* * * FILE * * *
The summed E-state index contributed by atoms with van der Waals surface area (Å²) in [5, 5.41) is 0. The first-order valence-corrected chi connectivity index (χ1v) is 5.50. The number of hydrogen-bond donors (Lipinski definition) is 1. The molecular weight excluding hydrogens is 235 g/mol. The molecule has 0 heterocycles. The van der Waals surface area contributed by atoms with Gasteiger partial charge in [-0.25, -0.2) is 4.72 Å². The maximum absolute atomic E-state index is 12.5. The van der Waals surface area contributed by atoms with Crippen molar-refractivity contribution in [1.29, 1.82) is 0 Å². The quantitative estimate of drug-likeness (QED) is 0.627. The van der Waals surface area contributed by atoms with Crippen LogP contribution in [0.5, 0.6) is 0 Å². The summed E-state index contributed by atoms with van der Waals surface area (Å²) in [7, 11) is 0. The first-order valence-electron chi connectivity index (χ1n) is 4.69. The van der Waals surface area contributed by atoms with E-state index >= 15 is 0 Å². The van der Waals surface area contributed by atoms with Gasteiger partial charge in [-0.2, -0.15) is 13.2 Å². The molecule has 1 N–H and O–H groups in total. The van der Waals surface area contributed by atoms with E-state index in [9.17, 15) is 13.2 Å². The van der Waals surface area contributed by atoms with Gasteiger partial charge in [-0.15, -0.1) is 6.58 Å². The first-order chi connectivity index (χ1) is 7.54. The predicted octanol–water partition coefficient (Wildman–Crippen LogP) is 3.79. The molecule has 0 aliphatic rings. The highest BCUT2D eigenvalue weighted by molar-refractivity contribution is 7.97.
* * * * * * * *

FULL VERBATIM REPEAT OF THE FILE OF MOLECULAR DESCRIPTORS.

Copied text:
The summed E-state index contributed by atoms with van der Waals surface area (Å²) in [5, 5.41) is 0. The first-order valence-corrected chi connectivity index (χ1v) is 5.50. The number of hydrogen-bond donors (Lipinski definition) is 1. The molecular weight excluding hydrogens is 235 g/mol. The molecule has 0 heterocycles. The van der Waals surface area contributed by atoms with Gasteiger partial charge in [-0.25, -0.2) is 4.72 Å². The maximum absolute atomic E-state index is 12.5. The van der Waals surface area contributed by atoms with Crippen molar-refractivity contribution in [1.29, 1.82) is 0 Å². The quantitative estimate of drug-likeness (QED) is 0.627. The van der Waals surface area contributed by atoms with Crippen LogP contribution in [0.5, 0.6) is 0 Å². The summed E-state index contributed by atoms with van der Waals surface area (Å²) in [7, 11) is 0. The first-order valence-electron chi connectivity index (χ1n) is 4.69. The van der Waals surface area contributed by atoms with E-state index >= 15 is 0 Å². The van der Waals surface area contributed by atoms with Gasteiger partial charge in [-0.2, -0.15) is 13.2 Å². The molecule has 1 N–H and O–H groups in total. The van der Waals surface area contributed by atoms with E-state index in [9.17, 15) is 13.2 Å². The van der Waals surface area contributed by atoms with Gasteiger partial charge in [-0.15, -0.1) is 6.58 Å². The first-order chi connectivity index (χ1) is 7.54. The predicted octanol–water partition coefficient (Wildman–Crippen LogP) is 3.79. The molecule has 0 aliphatic rings. The highest BCUT2D eigenvalue weighted by molar-refractivity contribution is 7.97.